2. But wait. God’s love demands more… Hosea 11:8-9 – “How can I give you up, Ephraim? How can I hand you over, Israel? How can I treat you like Admah? How can I make you like Zeboiim? My heart is changed within me; all my compassion is aroused. 9 I will not carry out my fierce anger, nor will I turn and devastate Ephraim. For I am God, and not man — the Holy One among you. I will not come in wrath. (NIV) Can you sympathize with the turmoil of God’s heart? Because He loves His people God can withhold the complete destruction which the cities of Admah and Zeboiim experienced along with Sodom and Gomorrah. He will not annihilate His people as they deserve. The emotions of the Father are stirred, and his compassion is aroused. After the coming judgment, God will choose to save a faithful remnant who will “follow the Lord”, and “come trembling” before Him. (v. 10-11)
II. Love and Redemption: Go back and read the rest of the story of Hosea and Gomer: Hosea 3:2-5 – So I bought her for myself for fifteen shekels of silver, and one and one-half homers of barley. 3 And I said to her, “You shall stay with me many days; you shall not play the harlot, nor shall you have a man — so, too, will I be toward you.” 4 For the children of Israel shall abide many days without king or prince, without sacrifice or sacred pillar, without ephod or teraphim. 5 Afterward the children of Israel shall return and seek the Lord their God and David their king. They shall fear the Lord and His goodness in the latter days. I believe that these words return to the analogy of the personal story of Hosea and Israel. Gomer not only became unfaithful to her husband, but evidently she descended further into moral degradation, until she was a slave being sold at the marketplace. How would Hosea react? How did love respond?
A. vs. 2 – Despite her position, and the shame she had brought on her husband, he still loved her. So he bought her back for 15 shekels of silver and 1 ½ homers of barley. (couldn’t come up with the whole amount – he divested himself to pay the price?)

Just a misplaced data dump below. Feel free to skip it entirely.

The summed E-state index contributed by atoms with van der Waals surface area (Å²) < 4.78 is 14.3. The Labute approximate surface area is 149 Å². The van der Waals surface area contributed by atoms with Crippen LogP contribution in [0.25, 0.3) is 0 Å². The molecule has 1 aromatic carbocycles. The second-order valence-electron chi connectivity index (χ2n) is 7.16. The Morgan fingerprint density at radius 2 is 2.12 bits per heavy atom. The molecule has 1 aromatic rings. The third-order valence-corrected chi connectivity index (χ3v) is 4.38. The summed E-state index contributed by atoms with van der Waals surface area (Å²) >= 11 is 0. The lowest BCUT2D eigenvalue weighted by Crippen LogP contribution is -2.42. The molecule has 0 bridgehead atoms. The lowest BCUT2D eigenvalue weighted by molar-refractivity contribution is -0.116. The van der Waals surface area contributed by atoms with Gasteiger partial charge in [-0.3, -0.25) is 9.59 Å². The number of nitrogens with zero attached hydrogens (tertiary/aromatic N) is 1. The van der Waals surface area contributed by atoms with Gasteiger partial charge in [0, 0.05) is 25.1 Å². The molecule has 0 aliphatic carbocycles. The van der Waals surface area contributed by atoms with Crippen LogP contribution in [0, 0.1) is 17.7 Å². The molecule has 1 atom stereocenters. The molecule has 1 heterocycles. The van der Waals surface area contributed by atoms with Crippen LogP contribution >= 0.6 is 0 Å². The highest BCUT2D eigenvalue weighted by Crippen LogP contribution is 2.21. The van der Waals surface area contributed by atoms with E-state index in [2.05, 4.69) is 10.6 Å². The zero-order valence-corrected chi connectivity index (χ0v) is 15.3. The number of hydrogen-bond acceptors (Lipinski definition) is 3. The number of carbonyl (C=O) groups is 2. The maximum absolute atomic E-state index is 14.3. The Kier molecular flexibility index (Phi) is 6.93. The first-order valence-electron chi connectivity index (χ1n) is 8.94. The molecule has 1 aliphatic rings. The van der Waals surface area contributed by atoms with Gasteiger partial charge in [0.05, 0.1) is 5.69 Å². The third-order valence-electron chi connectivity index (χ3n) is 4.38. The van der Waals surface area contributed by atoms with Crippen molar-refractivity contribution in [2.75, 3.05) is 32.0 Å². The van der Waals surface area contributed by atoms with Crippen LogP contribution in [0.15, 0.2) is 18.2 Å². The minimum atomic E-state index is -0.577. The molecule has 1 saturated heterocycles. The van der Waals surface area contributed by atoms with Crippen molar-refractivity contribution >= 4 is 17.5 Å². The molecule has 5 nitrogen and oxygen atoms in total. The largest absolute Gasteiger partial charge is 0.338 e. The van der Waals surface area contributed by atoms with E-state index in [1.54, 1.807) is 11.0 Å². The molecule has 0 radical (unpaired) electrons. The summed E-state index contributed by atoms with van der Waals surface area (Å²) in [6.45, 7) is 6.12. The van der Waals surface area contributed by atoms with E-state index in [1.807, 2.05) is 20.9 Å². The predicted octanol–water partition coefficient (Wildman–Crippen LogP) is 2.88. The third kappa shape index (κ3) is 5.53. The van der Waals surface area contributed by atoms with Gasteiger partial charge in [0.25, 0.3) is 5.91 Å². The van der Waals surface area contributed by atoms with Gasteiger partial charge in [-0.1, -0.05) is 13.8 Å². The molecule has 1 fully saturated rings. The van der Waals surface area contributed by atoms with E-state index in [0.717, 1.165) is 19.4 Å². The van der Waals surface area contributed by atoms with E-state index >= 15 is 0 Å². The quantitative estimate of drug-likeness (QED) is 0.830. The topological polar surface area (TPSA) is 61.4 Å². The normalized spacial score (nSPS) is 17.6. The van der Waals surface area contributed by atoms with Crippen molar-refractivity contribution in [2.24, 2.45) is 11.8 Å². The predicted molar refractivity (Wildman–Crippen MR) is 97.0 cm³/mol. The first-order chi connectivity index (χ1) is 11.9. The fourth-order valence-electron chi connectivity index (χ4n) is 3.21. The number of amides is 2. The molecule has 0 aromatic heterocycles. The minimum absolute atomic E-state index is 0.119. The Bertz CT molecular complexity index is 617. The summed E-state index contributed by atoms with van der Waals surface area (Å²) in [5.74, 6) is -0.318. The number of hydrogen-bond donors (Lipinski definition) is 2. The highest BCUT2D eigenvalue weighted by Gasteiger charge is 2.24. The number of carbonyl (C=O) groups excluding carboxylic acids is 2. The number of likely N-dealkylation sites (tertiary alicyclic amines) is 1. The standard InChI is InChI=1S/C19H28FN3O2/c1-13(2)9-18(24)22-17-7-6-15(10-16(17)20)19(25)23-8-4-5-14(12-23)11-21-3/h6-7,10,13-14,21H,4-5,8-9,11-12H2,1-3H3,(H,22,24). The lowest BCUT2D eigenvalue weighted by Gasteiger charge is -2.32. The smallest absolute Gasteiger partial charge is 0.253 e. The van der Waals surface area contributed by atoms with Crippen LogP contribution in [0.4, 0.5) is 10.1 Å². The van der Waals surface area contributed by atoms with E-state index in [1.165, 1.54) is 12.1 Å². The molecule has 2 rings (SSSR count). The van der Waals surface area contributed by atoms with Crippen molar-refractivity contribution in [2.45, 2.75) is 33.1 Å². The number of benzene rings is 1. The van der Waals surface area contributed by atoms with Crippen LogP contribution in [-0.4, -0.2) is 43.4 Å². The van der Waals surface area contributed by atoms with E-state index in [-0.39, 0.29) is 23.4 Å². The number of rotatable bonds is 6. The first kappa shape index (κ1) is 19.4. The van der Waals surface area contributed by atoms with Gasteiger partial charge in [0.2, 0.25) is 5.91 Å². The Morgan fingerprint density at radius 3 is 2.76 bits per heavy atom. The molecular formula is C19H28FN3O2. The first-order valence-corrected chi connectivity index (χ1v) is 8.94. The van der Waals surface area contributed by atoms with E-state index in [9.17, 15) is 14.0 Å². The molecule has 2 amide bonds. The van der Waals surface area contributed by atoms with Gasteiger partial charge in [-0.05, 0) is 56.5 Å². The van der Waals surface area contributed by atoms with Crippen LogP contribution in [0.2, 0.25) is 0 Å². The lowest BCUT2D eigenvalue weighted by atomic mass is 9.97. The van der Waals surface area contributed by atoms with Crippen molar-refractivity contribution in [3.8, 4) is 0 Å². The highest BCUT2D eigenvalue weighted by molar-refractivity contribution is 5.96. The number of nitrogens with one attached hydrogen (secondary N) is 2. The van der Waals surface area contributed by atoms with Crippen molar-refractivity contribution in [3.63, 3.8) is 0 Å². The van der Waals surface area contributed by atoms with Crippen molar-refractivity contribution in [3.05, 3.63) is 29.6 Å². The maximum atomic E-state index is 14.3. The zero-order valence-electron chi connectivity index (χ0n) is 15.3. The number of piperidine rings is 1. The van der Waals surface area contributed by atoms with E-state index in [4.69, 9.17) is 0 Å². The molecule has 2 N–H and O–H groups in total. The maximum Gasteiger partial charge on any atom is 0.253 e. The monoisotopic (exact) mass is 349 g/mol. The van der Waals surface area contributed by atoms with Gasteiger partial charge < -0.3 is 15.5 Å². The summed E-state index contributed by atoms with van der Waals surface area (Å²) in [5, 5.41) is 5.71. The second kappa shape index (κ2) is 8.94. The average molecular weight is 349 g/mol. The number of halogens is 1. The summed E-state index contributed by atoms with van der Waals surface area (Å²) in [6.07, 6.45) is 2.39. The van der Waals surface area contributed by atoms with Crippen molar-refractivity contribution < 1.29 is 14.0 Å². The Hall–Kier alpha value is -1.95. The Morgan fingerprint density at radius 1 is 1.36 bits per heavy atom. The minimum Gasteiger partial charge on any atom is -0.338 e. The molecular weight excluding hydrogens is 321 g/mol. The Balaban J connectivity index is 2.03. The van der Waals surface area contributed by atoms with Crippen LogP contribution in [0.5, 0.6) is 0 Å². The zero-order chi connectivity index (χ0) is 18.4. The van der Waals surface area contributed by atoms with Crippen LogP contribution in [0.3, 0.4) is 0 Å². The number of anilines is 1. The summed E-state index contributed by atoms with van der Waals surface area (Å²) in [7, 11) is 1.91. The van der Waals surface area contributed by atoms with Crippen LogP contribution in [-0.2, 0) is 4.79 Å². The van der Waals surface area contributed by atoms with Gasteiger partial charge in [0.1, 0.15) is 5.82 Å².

1. Scholars tell us that the value of the whole amount came to be about 30 shekels of silver, or the common price for a wounded slave. (note: Coffman connects this amount with the money given to Judas to betray the Lord, indicating the low esteem the Jewish leaders had for the life of Christ.) His love reacted with redemption. He wanted her back, and the only way was for him to pay the price.
2. The picture of God redeeming his people is seen often in the OT. (33 times in the O.T.; Isaiah alludes to it 18 times). But the act of true redemption for Israel (and all men) was through Christ’s blood. Eph 1:7 – In Him we have redemption through His blood, the forgiveness of sins, according to the riches of His grace. Later Paul states that this was done “because of the great love with which He loved us. (Eph. 2:4)
B. vs. 3-4 – But her redemption and restoration is not without conditions. She must prove herself to be faithful again through repentance and going through a period of abstinence – even with Hosea himself. This prophesied period of isolation and detention pointed to the coming time of Assyrian capture and deportation, and then later to Babylon, when the northern tribes would be without the resources or ability to worship their gods. Israel was to be exiled to foreign countries, ruled by foreign kings, surrounded by foreign worship, and unable to function as an independent nation. This discipline was the work of God’s love for her. It was designed to bring her back as His wife. In chapter 3:16-25 Hosea of a time when God would lead Israel into the wilderness and “woo” (allure) her back to Him by speaking comfort to her.
1. After a long period of silence between the testaments, one came in the power and spirit of Elijah and preached repentance to turn the children to the fathers and the fathers to the children. (Mal. 4:5)